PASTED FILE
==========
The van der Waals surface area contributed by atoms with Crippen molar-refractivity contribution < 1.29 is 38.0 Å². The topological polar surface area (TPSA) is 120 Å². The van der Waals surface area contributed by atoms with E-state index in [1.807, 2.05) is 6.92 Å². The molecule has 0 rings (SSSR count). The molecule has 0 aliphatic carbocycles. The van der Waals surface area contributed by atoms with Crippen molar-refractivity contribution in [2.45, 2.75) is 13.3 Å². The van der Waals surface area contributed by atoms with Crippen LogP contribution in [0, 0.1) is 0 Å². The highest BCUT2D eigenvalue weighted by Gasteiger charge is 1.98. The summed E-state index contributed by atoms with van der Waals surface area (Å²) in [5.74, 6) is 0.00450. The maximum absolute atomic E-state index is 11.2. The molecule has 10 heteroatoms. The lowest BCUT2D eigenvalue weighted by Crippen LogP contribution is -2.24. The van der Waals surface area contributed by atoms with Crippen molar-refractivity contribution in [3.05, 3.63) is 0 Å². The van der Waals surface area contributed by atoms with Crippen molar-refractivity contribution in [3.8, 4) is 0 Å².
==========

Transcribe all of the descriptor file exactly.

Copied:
The van der Waals surface area contributed by atoms with Crippen molar-refractivity contribution < 1.29 is 38.0 Å². The topological polar surface area (TPSA) is 120 Å². The van der Waals surface area contributed by atoms with E-state index in [1.807, 2.05) is 6.92 Å². The molecule has 0 rings (SSSR count). The molecule has 0 aliphatic carbocycles. The van der Waals surface area contributed by atoms with Crippen molar-refractivity contribution in [2.45, 2.75) is 13.3 Å². The van der Waals surface area contributed by atoms with Crippen LogP contribution in [0, 0.1) is 0 Å². The highest BCUT2D eigenvalue weighted by Gasteiger charge is 1.98. The summed E-state index contributed by atoms with van der Waals surface area (Å²) in [5.74, 6) is 0.00450. The maximum absolute atomic E-state index is 11.2. The molecule has 10 heteroatoms. The lowest BCUT2D eigenvalue weighted by Crippen LogP contribution is -2.24. The van der Waals surface area contributed by atoms with Crippen molar-refractivity contribution in [3.05, 3.63) is 0 Å². The van der Waals surface area contributed by atoms with Crippen molar-refractivity contribution in [3.8, 4) is 0 Å².